I taught myself everything I learned beyond the 6th grade. Which is probably why I am now ready to face college on my terms, as a full haired over adult and not some idealistic kid that is going to accept what they try to feed me. I fully anticipate some "conflict".

Dat's a lot to wrap your brain around. Don't none of it sound no good. Ya must have got an awful lot of learn'n. How'd ya get so smart?<br />
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Seriously though, government scares me.

I have read some Chomsky. And he makes good sense. Particularly when you look at the current situation and the actions of this administration while you consider:<br />
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"Only in America? I mean, there they actually have elections where you can choose somebody from your own ranks. With different policies. That's inconceivable in the United States." <br />
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"..jingoism, racism, fear, religious fundamentalism: these are the ways of appealing to people if you’re trying to organize a mass base of support for policies that are really intended to crush them."<br />
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We are all racist who oppose this president or his policies.<br />
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"The only justification for repressive institutions is material and cultural deficit. But such institutions, at certain stages of history, perpetuate and produce such a deficit, and even threaten human survival. "<br />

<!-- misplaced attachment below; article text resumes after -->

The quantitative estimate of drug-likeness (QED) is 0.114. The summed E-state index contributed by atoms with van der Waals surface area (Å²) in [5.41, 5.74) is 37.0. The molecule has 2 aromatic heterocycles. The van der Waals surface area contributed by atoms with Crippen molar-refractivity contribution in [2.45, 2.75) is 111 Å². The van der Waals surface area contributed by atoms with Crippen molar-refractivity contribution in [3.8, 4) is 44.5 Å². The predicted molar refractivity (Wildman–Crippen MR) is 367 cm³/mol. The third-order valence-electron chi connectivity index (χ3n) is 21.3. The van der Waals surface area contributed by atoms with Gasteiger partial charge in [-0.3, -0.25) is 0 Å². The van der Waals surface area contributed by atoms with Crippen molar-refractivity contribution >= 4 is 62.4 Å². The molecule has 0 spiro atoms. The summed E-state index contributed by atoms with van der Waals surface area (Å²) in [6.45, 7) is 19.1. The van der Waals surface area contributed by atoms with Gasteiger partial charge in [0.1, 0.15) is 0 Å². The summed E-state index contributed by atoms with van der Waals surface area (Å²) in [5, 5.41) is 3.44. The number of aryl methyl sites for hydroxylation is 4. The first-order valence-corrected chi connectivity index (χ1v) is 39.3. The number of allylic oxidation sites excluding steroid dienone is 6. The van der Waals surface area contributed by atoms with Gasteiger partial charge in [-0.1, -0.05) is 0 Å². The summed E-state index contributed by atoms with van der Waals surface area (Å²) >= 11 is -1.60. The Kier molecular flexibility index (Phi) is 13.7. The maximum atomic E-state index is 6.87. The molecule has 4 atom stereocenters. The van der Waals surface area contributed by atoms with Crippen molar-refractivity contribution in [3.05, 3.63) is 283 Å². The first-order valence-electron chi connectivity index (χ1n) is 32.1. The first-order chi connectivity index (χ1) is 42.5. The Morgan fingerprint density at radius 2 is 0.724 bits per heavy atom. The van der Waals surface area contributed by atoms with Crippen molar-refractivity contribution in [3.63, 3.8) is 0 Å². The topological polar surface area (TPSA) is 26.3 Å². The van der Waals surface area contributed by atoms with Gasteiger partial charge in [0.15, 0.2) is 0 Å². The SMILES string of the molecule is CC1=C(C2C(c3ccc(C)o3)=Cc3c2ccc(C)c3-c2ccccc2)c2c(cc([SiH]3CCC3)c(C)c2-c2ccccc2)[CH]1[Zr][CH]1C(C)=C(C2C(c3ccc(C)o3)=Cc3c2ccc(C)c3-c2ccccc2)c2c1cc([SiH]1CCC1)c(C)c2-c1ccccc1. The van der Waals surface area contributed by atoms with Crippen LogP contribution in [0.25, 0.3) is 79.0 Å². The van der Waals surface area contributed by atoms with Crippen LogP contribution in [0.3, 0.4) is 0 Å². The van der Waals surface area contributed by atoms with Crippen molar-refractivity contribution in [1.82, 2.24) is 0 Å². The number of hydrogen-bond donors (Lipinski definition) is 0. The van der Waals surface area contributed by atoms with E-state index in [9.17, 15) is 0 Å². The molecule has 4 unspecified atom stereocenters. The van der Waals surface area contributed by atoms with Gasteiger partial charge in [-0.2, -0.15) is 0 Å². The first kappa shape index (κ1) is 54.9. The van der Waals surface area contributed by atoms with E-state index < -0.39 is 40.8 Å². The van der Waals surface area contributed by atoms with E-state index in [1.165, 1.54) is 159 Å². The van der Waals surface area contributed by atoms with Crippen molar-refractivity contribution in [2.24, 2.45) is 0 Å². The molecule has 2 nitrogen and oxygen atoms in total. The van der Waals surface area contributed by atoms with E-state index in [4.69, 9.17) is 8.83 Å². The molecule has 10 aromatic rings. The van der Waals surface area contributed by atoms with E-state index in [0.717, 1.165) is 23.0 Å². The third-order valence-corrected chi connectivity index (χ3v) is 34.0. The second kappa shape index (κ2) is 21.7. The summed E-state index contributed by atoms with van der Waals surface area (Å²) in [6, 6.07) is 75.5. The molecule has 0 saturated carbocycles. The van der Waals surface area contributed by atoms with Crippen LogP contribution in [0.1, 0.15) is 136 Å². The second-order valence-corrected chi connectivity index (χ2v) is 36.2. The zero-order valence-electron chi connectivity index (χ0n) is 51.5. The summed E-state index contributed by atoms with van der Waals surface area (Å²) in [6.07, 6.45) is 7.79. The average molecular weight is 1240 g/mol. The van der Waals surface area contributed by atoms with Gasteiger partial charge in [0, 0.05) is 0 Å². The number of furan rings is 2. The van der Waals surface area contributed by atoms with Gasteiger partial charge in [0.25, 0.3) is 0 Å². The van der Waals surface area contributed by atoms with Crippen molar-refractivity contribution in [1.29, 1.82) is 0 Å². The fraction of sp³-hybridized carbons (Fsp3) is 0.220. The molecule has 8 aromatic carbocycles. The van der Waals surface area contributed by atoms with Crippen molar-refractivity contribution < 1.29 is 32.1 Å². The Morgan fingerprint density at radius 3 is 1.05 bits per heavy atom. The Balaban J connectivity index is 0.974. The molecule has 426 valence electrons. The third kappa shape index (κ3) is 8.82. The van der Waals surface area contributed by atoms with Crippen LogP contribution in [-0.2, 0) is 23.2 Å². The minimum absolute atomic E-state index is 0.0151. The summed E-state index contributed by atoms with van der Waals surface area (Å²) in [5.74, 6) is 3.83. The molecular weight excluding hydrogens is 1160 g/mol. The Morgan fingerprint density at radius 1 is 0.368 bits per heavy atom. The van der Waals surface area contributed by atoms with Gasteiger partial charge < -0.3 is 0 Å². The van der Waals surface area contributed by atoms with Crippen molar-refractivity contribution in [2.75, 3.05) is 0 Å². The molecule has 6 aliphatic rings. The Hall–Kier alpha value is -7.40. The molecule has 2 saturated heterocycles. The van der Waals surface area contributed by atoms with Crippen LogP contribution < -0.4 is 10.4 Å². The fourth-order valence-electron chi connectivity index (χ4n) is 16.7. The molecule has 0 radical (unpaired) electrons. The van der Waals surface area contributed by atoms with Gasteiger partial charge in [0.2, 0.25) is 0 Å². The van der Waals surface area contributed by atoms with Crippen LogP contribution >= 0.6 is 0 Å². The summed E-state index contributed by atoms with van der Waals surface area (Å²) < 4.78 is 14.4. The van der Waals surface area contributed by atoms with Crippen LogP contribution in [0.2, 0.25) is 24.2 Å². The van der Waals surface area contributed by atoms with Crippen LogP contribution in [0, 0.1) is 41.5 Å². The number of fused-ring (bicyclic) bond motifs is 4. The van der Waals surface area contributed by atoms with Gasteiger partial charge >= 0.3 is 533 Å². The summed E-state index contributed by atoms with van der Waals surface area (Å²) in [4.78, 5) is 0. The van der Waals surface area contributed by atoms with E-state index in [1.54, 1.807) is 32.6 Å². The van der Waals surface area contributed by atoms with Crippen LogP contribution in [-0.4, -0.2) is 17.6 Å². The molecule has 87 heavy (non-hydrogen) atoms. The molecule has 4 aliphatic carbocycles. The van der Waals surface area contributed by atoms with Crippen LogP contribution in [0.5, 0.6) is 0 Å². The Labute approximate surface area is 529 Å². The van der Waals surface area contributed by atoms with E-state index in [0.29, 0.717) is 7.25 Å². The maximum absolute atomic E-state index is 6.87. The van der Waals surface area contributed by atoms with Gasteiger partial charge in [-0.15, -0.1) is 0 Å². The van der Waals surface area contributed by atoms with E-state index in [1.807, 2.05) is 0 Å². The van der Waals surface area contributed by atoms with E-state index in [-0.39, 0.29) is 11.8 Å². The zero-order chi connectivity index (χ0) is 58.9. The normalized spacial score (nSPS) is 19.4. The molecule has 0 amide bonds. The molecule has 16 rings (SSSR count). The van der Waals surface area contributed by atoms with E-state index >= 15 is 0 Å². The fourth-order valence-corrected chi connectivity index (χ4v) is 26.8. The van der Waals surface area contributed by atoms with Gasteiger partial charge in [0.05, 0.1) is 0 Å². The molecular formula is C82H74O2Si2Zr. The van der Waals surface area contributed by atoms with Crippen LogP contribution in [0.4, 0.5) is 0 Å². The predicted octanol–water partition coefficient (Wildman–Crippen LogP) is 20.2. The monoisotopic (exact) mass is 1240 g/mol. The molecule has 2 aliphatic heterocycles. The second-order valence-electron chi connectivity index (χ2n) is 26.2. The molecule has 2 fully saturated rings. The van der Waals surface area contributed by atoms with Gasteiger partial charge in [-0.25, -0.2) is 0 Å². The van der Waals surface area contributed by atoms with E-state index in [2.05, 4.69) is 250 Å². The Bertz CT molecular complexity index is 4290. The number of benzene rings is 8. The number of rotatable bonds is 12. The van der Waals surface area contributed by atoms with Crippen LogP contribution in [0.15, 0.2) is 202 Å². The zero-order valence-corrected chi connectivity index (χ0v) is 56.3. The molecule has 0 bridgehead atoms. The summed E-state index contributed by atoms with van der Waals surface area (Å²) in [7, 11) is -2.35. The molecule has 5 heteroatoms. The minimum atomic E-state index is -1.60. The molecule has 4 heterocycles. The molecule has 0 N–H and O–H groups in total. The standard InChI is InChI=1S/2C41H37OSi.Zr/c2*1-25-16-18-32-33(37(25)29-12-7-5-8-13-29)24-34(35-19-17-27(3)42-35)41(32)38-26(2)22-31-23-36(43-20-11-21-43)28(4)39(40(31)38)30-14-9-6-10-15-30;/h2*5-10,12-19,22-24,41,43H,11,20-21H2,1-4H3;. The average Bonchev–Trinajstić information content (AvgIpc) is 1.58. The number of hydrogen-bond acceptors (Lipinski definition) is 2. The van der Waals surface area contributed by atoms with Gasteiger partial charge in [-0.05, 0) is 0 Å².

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The bailouts and the plan to "fix" everything is contributing to the material and cultural deficit.<br />
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"All over the place, from the popular culture to the propaganda system, there is constant pressure to make people feel that they are helpless, that the only role they can have is to ratify decisions and to consume."<br />
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Look at any major story in the paper right now. It is all about doom, gloom, helplessness, and how we must conform to and consume the policies of this administration if it is ever to change.<br />
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"The most effective way to restrict democracy is to transfer decision-making from the public arena to unaccountable institutions: kings and princes, priestly castes, military juntas, party dictatorships, or modern corporations. "<br />
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Much like transferring 70% of major corporations to the control of the government, or centralizing the health care system.<br />
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"If you quietly accept and go along no matter what your feelings are, ultimately you internalize what you're saying, because it's too hard to believe one thing and say another. I can see it very strikingly in my own background. Go to any elite university and you are usually speaking to very disciplined people, people who have been selected for obedience. And that makes sense. If you've resisted the temptation to tell the teacher, "You're an *******," which maybe he or she is, and if you don't say, "That's idiotic," when you get a stupid assignment, you will gradually pass through the required filters. You will end up at a good college and eventually with a good job. "<br />
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And be considered a good citizen.<br />
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"There's a good reason why nobody studies history, it just teaches you too much. "